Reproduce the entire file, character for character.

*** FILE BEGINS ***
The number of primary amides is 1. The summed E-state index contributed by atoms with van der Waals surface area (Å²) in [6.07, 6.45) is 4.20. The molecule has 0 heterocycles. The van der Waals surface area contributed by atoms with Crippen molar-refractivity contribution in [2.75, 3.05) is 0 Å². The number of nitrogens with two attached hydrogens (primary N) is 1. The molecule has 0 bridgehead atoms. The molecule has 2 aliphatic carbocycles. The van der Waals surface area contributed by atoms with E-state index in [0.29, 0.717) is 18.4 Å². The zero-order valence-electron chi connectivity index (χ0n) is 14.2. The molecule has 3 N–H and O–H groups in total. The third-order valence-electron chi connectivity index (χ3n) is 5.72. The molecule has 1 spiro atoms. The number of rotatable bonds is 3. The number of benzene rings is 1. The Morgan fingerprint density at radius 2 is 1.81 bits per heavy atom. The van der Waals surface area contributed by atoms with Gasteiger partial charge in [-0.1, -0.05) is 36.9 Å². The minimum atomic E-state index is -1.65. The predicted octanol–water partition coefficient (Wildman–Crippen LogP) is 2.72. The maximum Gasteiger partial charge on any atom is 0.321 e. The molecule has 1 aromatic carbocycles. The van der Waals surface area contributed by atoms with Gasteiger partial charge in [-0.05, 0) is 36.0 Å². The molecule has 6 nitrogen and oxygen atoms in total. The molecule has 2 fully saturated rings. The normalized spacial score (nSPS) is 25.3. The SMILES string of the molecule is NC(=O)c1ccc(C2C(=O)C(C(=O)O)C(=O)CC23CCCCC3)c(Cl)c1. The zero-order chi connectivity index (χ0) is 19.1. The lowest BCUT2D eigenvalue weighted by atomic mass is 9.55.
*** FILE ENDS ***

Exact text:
The number of primary amides is 1. The summed E-state index contributed by atoms with van der Waals surface area (Å²) in [6.07, 6.45) is 4.20. The molecule has 0 heterocycles. The van der Waals surface area contributed by atoms with Crippen molar-refractivity contribution in [2.75, 3.05) is 0 Å². The number of nitrogens with two attached hydrogens (primary N) is 1. The molecule has 0 bridgehead atoms. The molecule has 2 aliphatic carbocycles. The van der Waals surface area contributed by atoms with E-state index in [0.29, 0.717) is 18.4 Å². The zero-order valence-electron chi connectivity index (χ0n) is 14.2. The molecule has 3 N–H and O–H groups in total. The third-order valence-electron chi connectivity index (χ3n) is 5.72. The molecule has 1 spiro atoms. The number of rotatable bonds is 3. The number of benzene rings is 1. The Morgan fingerprint density at radius 2 is 1.81 bits per heavy atom. The van der Waals surface area contributed by atoms with Gasteiger partial charge in [-0.1, -0.05) is 36.9 Å². The minimum atomic E-state index is -1.65. The predicted octanol–water partition coefficient (Wildman–Crippen LogP) is 2.72. The maximum Gasteiger partial charge on any atom is 0.321 e. The molecule has 1 aromatic carbocycles. The van der Waals surface area contributed by atoms with Gasteiger partial charge in [-0.05, 0) is 36.0 Å². The molecule has 6 nitrogen and oxygen atoms in total. The molecule has 2 fully saturated rings. The normalized spacial score (nSPS) is 25.3. The SMILES string of the molecule is NC(=O)c1ccc(C2C(=O)C(C(=O)O)C(=O)CC23CCCCC3)c(Cl)c1. The zero-order chi connectivity index (χ0) is 19.1. The lowest BCUT2D eigenvalue weighted by atomic mass is 9.55.